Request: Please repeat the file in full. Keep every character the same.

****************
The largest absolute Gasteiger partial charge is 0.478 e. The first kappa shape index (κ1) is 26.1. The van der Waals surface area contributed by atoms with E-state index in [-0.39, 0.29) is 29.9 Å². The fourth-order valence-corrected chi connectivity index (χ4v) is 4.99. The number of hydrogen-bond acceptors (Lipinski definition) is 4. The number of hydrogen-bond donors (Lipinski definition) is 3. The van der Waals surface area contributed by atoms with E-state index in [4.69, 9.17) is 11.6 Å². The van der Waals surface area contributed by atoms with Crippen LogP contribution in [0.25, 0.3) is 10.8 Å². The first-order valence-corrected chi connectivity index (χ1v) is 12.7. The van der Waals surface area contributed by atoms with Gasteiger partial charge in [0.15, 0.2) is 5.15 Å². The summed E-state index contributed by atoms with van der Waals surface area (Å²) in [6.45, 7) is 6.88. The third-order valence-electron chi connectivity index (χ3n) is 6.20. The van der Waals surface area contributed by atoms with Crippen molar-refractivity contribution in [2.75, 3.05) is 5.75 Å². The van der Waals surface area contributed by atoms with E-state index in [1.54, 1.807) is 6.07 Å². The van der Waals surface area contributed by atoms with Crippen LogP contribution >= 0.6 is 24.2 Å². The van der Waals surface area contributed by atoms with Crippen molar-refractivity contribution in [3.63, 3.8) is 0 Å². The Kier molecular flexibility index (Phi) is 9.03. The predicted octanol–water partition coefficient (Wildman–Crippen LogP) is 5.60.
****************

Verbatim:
The largest absolute Gasteiger partial charge is 0.478 e. The first kappa shape index (κ1) is 26.1. The van der Waals surface area contributed by atoms with E-state index in [-0.39, 0.29) is 29.9 Å². The fourth-order valence-corrected chi connectivity index (χ4v) is 4.99. The number of hydrogen-bond acceptors (Lipinski definition) is 4. The number of hydrogen-bond donors (Lipinski definition) is 3. The van der Waals surface area contributed by atoms with E-state index in [4.69, 9.17) is 11.6 Å². The van der Waals surface area contributed by atoms with Crippen LogP contribution in [0.25, 0.3) is 10.8 Å². The first-order valence-corrected chi connectivity index (χ1v) is 12.7. The van der Waals surface area contributed by atoms with Gasteiger partial charge in [0.15, 0.2) is 5.15 Å². The summed E-state index contributed by atoms with van der Waals surface area (Å²) in [6.45, 7) is 6.88. The third-order valence-electron chi connectivity index (χ3n) is 6.20. The van der Waals surface area contributed by atoms with Crippen molar-refractivity contribution in [2.75, 3.05) is 5.75 Å². The van der Waals surface area contributed by atoms with E-state index in [1.54, 1.807) is 6.07 Å². The van der Waals surface area contributed by atoms with Crippen LogP contribution >= 0.6 is 24.2 Å². The van der Waals surface area contributed by atoms with Crippen molar-refractivity contribution in [3.63, 3.8) is 0 Å². The Kier molecular flexibility index (Phi) is 9.03. The predicted octanol–water partition coefficient (Wildman–Crippen LogP) is 5.60.